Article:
In my last year of high school, it was mandatory to fill out documents indicating the career opportunities one was interested in pursuing post-secondary education. We had a few days to fill them out and so began another serious thought process on what exactly I want to do in university.
As part of my evening routine involved visiting the school library, it was no surprise that I got there in time to be among the first to go through the local newspaper. As I looked through the paper, I saw an advertisement about the next month’s Forbes Woman Africa edition, and on the cover page was Daphne Mashile – Nkosi, a South African manganese tycoon dubbed “The Mining Iron Lady” and that title struck a cord with my younger feminist self.
The idea that a woman could be at the forefront of Mining, an industry I was well aware of to be male dominated posed a challenge to me. “Could this be it?” I found myself wondering. And so, when the time was up, Mining Engineering was one of the options I put down, and a year later, I was at the freshman class of Jomo Kenyatta University of Agriculture and Technology in Juja, Kenya, pursuing a Bachelors in Mining and Mineral Processing Engineering.
As luck would have it, during my school-mandated attachment programs, I got the chance to volunteer to work with artisanal and small-scale miners. The first was at Taita Taveta where I spent six weeks camping with gemstone miners and the second was at Migori where I was immersed in the activities of gold miners for seven weeks.
My time with these mining communities inspired me to pursue opportunities to continue with the work that I saw necessary in improving the plight of miners, and so when Makal agreed to sponsor my internship at The Impact Facility, it felt like a homecoming. This is because through my work at The Impact Facility, I will be able to help facilitate economic and environmental empowerment to artisanal and small-scale mining communities in Kenya.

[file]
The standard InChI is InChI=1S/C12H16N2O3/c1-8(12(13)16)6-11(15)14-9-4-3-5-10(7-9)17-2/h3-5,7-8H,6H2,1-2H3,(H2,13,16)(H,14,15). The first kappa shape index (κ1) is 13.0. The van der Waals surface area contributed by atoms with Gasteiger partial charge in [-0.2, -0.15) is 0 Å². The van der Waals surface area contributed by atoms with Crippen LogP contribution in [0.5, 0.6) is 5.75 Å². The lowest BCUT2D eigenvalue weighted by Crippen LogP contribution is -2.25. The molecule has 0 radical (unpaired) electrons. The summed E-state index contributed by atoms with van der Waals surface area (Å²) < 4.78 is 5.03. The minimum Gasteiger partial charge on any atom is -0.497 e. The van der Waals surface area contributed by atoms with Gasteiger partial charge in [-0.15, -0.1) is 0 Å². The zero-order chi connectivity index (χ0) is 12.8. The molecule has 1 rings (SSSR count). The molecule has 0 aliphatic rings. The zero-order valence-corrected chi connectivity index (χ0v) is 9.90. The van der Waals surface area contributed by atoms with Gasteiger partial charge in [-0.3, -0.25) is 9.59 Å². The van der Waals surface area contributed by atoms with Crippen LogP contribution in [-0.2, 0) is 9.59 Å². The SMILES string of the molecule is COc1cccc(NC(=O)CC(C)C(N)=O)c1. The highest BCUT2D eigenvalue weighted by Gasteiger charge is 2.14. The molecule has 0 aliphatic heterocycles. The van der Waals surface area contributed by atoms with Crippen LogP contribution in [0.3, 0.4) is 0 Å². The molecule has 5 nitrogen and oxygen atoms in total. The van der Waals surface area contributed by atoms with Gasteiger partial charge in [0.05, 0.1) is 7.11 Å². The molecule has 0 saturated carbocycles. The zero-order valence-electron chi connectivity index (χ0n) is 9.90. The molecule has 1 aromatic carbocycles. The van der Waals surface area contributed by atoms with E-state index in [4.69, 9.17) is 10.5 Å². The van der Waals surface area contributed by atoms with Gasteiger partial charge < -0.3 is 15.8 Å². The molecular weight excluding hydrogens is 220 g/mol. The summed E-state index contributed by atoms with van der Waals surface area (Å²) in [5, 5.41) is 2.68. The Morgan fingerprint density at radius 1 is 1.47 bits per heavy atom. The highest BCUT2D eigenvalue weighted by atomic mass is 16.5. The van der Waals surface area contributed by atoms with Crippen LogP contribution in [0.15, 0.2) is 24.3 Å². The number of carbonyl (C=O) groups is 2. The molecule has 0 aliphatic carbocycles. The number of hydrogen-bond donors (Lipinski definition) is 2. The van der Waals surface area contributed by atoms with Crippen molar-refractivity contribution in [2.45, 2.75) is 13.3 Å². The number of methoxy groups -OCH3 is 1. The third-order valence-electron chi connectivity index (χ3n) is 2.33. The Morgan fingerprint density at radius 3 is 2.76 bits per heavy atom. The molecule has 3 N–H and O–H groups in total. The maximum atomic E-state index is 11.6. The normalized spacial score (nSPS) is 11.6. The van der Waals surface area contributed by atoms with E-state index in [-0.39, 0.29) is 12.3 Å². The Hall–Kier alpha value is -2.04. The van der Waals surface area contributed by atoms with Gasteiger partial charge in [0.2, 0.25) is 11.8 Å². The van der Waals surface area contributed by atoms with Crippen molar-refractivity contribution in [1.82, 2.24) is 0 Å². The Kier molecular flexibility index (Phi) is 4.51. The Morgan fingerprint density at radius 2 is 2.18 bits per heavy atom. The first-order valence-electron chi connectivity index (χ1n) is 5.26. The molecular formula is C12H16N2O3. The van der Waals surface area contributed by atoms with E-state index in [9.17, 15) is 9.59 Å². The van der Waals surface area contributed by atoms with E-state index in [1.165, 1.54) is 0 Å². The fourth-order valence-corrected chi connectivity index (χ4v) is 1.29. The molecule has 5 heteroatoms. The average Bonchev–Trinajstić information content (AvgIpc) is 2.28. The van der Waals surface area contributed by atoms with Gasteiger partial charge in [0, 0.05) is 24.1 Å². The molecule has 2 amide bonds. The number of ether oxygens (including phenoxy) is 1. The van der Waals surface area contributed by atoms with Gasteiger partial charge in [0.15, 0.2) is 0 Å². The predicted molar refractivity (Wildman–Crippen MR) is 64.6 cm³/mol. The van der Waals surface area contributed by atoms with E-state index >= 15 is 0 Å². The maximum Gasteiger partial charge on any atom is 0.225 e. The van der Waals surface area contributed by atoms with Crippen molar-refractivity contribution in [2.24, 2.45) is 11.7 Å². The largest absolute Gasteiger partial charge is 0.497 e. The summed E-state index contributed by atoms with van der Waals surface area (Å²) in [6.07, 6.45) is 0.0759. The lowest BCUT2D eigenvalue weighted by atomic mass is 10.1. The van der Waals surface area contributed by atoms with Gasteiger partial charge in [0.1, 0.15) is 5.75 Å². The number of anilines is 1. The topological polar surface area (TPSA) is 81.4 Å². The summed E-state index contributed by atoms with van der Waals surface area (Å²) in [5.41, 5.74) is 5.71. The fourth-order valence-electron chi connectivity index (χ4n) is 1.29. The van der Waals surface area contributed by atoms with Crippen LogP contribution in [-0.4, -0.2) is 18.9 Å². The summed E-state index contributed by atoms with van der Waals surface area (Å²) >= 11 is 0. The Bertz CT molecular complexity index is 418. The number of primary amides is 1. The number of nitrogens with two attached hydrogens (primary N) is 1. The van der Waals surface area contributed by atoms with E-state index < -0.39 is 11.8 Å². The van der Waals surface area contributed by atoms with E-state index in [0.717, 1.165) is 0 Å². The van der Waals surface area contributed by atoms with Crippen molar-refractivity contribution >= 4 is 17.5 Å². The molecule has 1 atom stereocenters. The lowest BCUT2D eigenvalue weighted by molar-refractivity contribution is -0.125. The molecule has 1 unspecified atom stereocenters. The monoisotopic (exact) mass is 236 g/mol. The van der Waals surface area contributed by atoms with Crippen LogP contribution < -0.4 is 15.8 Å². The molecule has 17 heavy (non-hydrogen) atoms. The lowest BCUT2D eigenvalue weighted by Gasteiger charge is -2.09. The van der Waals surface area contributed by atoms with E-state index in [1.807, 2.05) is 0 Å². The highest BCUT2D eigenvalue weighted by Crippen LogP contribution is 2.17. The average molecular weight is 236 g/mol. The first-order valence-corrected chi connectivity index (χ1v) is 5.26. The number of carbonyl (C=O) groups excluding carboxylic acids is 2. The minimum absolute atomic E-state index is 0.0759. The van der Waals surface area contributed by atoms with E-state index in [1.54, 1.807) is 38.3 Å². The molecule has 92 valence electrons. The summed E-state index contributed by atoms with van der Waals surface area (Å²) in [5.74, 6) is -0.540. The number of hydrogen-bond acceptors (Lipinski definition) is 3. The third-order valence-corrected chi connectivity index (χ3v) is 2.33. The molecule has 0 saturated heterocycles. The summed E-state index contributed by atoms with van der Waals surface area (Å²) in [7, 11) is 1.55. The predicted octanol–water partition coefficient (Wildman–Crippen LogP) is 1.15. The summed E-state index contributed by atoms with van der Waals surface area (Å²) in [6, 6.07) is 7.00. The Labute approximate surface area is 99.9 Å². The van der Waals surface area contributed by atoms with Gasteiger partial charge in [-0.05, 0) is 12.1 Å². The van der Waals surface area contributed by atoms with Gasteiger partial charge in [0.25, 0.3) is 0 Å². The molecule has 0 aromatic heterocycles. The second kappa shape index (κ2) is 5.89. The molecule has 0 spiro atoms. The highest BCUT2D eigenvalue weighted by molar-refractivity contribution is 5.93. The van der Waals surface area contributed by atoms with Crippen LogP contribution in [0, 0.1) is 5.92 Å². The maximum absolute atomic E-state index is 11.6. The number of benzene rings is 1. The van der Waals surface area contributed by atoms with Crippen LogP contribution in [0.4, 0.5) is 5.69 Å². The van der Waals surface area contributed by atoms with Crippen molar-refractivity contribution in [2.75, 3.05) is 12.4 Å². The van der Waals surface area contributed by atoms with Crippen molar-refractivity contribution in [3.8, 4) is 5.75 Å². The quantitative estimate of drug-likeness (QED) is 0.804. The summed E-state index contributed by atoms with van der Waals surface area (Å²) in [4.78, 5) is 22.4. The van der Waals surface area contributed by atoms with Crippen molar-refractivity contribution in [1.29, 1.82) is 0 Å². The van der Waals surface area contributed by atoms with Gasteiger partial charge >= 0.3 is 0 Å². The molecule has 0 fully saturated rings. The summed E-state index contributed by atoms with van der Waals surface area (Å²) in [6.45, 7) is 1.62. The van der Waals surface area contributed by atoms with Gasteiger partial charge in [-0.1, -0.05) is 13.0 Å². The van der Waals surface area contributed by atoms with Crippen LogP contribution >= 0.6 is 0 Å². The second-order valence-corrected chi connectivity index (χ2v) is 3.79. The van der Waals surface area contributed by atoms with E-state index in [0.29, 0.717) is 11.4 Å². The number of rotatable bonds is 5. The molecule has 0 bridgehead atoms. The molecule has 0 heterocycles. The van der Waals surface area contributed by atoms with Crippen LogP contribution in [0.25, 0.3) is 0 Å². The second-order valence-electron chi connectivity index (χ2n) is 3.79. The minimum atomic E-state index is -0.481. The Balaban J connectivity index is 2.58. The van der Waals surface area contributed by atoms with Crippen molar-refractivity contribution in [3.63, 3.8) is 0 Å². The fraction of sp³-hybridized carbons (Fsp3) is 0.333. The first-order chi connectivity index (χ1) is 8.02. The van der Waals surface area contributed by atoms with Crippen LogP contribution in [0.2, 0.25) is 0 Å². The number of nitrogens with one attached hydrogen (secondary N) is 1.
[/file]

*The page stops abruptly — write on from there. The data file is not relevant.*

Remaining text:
Part of my work will include improving the technical capacity of these communities through equipment provision that will ultimately scale up production, improving operational health and safety of their practices, and eventually, localized value addition of their products.
As mercury use is still quite rampant in the mining sector, part of my work will also include the introduction of retorts for better management of mercury-use, that will help steer the change towards mercury reduction and its final elimination in accordance with the minamata convention vision, building on the work started in 2020 by my colleague Cyrus, also in partnership with Makal.
As a young woman, the support of Makal is vital to my career development in the mining space. Believing that my voice is important instills in me the confidence I need to tackle the challenges the industry faces. It is important that the women that will come after me also see a reflection of themselves in me, just as I identify with the resilience of the women that came before me in their unwillingness to cave in to the pressure of working in an industry dominated by men. Milbrey Wallin McLaughlin says it best, “You can’t be what you can’t see”.